(AFP) – Aug 7, 2011
SAO TOME — Sao Tome and Principe voted peacefully Sunday in the second round of a presidential election expected to bring former strongman Manuel Pinto da Costa back to power.
Pinto da Costa, who ruled the archipelago with an iron fist for 15 years after independence from Portugal in 1975, is up against the speaker of the country's parliament, Evaristo Carvalho.
No incident had been reported when polling stations on the tiny island nation off Gabon closed at 6:00 pm (1700GMT).
"The polling process is over everywhere, in Sao Tome and overseas. Vote counting has started," electoral commission spokesman Joao Ramos said.
Around 92,000 people were expected to vote, out of a total population of 200,000. Some 30,000 abstained in the first round on July 17 and five villages boycotted the vote in protest at living conditions on the islands.
In an incident unrelated to Sunday's vote, a 37-year-old man was shot and hurt in the leg by a bodyguard to Sao Tome's youth and sports minister Abnildo d'Olivera.
Favourite Pinto da Costa, who turned 74 on Friday, led a one-party socialist state inspired by communism between 1975-1990.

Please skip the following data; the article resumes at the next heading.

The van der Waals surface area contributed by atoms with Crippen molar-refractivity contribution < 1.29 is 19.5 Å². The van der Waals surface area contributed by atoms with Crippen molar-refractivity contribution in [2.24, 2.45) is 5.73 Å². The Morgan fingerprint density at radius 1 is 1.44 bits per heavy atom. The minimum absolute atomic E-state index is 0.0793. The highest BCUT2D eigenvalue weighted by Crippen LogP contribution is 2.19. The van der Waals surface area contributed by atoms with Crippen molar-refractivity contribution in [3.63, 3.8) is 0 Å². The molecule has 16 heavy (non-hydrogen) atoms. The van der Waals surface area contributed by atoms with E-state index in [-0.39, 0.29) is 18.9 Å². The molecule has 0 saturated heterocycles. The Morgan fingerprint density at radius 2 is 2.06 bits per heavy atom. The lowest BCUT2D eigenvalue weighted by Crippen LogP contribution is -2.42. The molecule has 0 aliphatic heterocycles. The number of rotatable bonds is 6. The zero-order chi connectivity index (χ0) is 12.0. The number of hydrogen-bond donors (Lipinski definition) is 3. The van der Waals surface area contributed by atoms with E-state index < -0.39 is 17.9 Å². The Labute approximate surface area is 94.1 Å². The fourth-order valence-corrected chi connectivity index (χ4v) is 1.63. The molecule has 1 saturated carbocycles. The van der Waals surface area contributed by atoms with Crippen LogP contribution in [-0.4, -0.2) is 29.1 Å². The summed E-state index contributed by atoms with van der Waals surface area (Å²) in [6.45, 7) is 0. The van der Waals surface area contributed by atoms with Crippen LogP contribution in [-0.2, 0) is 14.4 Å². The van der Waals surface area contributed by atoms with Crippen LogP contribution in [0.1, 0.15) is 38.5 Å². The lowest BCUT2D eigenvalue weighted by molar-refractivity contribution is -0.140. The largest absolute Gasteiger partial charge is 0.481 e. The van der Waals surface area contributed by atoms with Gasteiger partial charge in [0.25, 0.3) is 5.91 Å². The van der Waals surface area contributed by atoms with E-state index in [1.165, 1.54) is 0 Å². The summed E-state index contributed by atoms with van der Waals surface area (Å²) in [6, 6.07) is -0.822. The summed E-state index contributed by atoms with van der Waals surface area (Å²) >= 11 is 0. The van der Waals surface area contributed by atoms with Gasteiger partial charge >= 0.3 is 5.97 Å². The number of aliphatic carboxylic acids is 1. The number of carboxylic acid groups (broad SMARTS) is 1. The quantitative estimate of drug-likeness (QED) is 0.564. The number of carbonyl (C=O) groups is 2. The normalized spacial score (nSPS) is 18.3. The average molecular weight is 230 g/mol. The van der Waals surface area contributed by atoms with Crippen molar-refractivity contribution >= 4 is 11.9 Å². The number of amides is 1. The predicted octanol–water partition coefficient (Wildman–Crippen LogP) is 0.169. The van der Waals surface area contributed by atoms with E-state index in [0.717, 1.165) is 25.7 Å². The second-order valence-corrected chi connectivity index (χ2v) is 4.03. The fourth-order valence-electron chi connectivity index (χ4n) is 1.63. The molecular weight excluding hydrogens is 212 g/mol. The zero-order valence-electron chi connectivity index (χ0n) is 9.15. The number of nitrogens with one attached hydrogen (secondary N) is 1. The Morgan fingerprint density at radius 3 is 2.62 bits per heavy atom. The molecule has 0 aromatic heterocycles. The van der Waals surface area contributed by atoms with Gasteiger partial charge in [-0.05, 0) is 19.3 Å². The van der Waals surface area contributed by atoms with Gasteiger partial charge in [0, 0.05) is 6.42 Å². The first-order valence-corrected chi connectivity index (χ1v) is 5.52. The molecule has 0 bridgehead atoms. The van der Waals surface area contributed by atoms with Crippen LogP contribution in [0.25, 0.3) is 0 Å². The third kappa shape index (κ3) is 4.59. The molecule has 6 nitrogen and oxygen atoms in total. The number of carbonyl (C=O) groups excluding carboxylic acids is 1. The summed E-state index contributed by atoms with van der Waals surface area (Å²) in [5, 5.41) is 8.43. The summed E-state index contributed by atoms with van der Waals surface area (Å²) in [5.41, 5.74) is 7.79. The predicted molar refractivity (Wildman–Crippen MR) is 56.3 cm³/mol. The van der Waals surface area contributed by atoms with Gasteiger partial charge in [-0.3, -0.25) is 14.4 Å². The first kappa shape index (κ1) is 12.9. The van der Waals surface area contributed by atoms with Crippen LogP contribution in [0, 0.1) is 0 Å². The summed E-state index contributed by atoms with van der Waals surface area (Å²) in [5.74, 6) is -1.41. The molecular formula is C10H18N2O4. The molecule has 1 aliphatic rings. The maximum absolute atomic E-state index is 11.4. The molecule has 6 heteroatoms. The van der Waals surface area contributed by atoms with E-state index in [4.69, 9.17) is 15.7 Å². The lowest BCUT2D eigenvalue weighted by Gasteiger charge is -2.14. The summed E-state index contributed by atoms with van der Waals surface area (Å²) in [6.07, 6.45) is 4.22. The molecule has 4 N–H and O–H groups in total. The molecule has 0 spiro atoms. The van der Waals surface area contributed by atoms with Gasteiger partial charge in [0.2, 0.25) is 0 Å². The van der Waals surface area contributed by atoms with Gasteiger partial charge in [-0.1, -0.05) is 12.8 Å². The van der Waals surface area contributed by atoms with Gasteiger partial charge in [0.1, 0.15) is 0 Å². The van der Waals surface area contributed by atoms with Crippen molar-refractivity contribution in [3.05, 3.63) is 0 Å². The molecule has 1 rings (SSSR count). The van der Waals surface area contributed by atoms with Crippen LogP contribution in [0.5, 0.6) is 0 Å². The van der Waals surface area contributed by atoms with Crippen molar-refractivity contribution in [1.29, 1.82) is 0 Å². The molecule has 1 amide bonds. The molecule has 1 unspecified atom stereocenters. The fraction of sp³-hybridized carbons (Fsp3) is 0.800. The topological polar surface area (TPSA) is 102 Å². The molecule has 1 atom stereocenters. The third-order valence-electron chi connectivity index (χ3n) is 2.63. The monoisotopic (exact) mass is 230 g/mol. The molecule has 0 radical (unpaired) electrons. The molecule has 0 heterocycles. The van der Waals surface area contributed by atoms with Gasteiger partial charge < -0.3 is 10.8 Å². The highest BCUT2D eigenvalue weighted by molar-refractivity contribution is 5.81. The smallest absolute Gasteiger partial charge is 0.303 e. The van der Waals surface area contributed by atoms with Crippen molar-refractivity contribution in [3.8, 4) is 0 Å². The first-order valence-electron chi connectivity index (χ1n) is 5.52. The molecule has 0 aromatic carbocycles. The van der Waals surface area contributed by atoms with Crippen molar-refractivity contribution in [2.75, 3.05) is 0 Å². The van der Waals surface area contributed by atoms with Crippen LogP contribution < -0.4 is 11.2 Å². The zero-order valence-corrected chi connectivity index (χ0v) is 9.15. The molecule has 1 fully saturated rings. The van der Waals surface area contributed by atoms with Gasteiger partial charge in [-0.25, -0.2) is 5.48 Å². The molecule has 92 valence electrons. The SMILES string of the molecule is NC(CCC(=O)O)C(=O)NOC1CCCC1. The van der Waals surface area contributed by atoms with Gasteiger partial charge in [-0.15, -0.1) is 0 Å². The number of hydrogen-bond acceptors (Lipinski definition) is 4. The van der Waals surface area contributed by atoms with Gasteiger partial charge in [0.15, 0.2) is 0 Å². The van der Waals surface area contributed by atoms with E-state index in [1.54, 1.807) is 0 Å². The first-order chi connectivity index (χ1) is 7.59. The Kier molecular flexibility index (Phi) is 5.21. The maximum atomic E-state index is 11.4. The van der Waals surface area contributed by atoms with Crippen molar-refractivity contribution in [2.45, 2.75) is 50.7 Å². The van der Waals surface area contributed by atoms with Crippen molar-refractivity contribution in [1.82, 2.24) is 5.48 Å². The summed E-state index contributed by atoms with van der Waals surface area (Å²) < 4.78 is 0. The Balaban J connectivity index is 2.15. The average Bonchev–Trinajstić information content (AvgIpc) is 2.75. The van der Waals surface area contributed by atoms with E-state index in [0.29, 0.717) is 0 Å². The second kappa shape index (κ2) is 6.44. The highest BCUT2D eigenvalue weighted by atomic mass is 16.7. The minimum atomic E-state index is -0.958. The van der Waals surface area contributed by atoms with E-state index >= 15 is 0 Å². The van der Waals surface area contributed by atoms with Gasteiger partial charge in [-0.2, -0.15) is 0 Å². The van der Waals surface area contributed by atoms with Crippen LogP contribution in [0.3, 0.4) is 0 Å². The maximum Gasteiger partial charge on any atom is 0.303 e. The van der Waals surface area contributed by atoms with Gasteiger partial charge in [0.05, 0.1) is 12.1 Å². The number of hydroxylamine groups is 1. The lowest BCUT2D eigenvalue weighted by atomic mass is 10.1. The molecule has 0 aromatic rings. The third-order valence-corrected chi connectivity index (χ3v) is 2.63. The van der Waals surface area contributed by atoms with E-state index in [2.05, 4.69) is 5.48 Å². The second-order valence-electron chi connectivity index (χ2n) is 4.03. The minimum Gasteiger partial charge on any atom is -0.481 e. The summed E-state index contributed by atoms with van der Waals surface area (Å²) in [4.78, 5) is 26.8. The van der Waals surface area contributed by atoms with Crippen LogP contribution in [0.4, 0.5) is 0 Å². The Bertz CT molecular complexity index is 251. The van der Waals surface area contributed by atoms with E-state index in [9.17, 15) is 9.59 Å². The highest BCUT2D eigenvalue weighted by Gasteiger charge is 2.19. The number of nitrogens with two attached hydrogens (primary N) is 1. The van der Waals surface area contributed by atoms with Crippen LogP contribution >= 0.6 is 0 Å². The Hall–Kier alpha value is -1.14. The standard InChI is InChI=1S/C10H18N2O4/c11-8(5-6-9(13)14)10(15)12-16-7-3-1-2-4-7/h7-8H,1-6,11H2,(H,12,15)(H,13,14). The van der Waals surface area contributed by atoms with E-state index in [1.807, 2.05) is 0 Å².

He also served twice as prime minister, the first time under the country's first democratic president Miguel Trovoada.
Pinto da Costa won the first round with 35.58 percent of votes after an election campaign focused on the need for stability in a nation that saw 18 prime ministers in power in just 21 years after the country adopted a multi-party system in 1990.
He also pledged to fight against the rife corruption that has prohibited economic development for Sao Tome.
Rival Carvalho, who received 21.74 percent of the first-round vote, is a member of the Independent Democratic Action (ADI) party, which came top in legislative elections in August 2010.
He also made fighting corruption a key manifesto pledge.
"I am convinced I will win the election. I hope people will flock to polling stations in orderly fashion," he said when he cast his ballot in Sao Tome city centre.
Under Sao Tome law, outgoing president Fradique de Menezes, who was elected in 2001 and reelected in 2006, cannot seek a third mandate.
The small African archipelago relies on foreign aid for 80 percent of its budget.
Sao Tome is a rare case of a Gulf of Guinea nation that does not export oil but diplomats say production could start in 2014.
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